I’m glad that a few years ago somebody came up with the gender-neutral term Mx. to show respect. When you become an adult, it is nice to have something to add to your name so everybody knows it. Sometimes you need the prefix so you know yourself.

None of that matters now. I’ve not found anybody else, adult or child, to exchange names with at all, much less polite prefixes. But up here, on this ridge, I can see signs that humans have been here. Down in the valley I see lines in the red soil. Looks like somebody has been farming. I wonder what they can grow in this iron-rich soil. It sure looks like Mars down there. I wonder if all the soil is like that.

The mountains in the distance look inviting, but I can hear from here the calls of the animals. Fortunately it isn’t that loud from this far away. I wonder why they live in the forest and not anywhere else? Is the soil too dry for them? Too acidic? I’ve not tested it yet to see how different it is from Earth’s. I’m glad I brought my kit with me. I’m not sure what I’ll do with the information, but information is power, right?

The purple rocks and waves below are interesting. The rock I’m standing on is the same purple. It seems sturdy enough. That looks like a tidal pool down there too. So strange to have a pool right next to a barren plain, but there I go assuming this place is like Earth. Every place is different in some ways, and the same in others. Kinda like how England is almost the same as America. Or is it the other way around? I forget.

Are those stars in those rocks? That can’t be. Stars, down there? Why aren’t they up in the sky like they should be? Maybe that’s just the glint of some mineral. I’ll have to go down and check tomorrow.

As for now, I’m tired. It’s taken me two days to get up this rock to see this view. I’m glad I went to the gym all those years. I sure didn’t think I’d need the exercise like this. Most people scoffed at me for actually exercising my own body. They take pills for that, or hire surrogates to do their heavy lifting for them. One person too many said “Hey, why don’t you exercise for me!” and darned if somebody didn’t figure out a way to do it.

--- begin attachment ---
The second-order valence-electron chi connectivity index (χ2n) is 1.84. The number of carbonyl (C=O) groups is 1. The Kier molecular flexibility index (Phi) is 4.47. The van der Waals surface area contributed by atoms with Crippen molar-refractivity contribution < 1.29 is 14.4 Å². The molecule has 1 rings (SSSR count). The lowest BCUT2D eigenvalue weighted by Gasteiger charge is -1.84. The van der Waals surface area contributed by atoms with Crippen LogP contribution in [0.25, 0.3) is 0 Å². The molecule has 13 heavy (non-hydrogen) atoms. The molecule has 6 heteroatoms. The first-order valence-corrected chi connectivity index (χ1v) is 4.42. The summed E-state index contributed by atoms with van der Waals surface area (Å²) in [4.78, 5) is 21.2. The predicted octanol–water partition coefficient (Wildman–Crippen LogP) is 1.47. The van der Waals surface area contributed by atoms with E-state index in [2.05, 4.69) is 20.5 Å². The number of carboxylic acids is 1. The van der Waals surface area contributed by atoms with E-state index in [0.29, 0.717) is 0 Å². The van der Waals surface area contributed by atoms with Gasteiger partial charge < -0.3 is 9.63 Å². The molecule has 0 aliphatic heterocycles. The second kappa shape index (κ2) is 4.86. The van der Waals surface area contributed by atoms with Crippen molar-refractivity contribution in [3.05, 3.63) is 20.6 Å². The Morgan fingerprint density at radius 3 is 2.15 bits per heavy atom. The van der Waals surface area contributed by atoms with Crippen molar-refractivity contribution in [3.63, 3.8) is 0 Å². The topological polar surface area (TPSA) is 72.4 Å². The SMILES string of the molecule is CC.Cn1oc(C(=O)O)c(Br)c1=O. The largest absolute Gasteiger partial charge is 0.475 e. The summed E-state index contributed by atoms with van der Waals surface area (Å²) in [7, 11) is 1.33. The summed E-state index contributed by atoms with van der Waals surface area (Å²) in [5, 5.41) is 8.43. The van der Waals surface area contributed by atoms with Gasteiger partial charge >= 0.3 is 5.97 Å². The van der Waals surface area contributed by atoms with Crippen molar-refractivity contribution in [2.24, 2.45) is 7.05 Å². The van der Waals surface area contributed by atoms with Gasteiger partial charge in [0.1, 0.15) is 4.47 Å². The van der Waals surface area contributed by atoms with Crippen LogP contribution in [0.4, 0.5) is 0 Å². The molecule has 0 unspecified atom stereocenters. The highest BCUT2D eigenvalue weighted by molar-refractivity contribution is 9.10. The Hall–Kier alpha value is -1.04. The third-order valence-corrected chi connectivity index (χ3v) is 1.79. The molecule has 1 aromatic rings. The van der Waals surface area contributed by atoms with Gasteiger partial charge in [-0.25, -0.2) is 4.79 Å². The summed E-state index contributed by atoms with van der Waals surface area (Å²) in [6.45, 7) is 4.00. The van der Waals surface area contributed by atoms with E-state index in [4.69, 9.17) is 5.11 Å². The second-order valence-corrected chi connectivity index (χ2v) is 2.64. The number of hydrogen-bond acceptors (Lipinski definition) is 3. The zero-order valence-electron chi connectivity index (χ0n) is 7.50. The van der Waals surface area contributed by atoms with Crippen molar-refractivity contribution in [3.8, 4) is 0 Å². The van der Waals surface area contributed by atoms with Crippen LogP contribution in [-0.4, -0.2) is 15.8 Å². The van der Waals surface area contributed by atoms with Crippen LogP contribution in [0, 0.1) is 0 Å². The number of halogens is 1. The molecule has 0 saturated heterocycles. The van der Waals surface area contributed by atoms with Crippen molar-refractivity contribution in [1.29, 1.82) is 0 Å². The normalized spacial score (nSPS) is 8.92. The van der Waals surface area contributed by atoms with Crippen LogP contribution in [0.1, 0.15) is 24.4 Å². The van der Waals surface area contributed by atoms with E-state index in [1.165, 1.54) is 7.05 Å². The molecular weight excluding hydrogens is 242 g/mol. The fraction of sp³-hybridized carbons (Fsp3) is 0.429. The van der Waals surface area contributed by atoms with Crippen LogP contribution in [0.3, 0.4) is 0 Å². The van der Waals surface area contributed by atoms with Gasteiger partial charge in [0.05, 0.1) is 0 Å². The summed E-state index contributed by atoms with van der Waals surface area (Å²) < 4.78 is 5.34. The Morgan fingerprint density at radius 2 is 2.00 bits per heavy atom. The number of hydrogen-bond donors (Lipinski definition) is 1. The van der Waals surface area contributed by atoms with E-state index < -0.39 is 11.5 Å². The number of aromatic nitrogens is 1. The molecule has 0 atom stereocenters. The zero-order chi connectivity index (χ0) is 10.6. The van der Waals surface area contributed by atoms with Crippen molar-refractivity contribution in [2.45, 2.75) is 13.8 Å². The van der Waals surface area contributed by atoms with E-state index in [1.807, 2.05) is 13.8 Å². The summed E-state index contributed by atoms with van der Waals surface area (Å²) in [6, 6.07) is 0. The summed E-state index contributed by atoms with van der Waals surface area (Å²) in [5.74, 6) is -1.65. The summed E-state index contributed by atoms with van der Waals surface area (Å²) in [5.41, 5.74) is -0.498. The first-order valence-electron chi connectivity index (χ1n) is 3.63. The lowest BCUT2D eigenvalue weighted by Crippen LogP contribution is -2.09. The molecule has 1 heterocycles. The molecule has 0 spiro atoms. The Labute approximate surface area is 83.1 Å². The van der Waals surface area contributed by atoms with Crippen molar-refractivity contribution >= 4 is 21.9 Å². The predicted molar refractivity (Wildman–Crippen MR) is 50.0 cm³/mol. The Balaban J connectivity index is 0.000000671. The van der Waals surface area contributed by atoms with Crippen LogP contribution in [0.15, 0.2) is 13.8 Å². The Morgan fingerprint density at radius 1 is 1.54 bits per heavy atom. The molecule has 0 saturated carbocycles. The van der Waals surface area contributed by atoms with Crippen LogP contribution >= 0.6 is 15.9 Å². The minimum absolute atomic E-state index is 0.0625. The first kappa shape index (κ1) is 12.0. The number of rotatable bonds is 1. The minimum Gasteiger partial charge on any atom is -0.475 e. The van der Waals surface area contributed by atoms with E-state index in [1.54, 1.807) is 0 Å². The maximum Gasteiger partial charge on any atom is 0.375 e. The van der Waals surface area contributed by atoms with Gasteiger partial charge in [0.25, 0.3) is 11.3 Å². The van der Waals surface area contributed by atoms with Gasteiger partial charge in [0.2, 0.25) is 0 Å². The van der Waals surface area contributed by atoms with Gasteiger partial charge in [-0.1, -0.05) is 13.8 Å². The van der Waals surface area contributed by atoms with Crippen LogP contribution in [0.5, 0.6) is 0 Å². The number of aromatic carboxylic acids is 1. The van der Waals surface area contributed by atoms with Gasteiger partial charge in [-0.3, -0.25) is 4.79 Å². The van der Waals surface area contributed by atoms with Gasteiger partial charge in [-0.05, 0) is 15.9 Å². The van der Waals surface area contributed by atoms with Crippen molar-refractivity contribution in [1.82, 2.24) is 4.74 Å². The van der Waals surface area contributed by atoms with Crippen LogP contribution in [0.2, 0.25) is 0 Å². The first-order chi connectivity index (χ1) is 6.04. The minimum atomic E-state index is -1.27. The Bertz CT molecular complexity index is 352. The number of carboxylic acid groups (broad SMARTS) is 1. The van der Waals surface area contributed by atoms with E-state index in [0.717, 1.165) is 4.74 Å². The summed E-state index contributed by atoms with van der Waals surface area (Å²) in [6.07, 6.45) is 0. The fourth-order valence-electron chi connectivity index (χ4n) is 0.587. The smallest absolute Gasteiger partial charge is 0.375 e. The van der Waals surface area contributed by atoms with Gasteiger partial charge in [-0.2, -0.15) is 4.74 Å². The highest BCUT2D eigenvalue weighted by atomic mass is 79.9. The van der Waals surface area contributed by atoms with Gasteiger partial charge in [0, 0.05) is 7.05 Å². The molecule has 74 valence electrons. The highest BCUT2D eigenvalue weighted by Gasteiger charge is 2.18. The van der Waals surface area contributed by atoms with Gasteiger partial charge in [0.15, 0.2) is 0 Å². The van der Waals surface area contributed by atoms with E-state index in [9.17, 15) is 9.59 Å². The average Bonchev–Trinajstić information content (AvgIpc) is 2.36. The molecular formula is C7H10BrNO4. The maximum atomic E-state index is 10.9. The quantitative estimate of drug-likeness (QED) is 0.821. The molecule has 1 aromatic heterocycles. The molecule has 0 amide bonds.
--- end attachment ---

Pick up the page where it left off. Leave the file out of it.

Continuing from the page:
Nobody here would have surrogates working for them. Anybody who lived here would have to do it all themselves. They’d have to figure out how to make their own tools too. Nobody is supposed to live here, but it sure looks like somebody does. Or at least did. The only way that somebody could get here was accidentally on purpose. That’s the way to do anything off the books and out of the way. You just happen to end up having an accident. You kind of plan it, but you can’t look like you’ve planned it. So you sure can’t take any big tools with you. They’d be noticed. Then you’d be challenged, and challenged is the last thing you’d want if you were planning on defecting to some off-the-charts planet.

Now I’m starting to think about this. Do I really want to meet people here? Would that be safe? Would they be sane or scary? Would they be like squatters in abandoned houses or hippies from two centuries ago? Sometimes people drop out of society because they never fit in. Sometimes they reject society, sometimes society rejects them. They might not take kindly to somebody dropping in unannounced.

Fortunately Grams taught me how to “Hello the house”. Back in the mountains of Appalachia when her own Grams was a girl, she learned to yell out “Hello” to a house she was approaching. This prevented unfortunate encounters in the days before telephones were common to announce you were a’visiting. Unfortunate encounters like having your head blown clear off.

I sure hope that any people left here are friendly.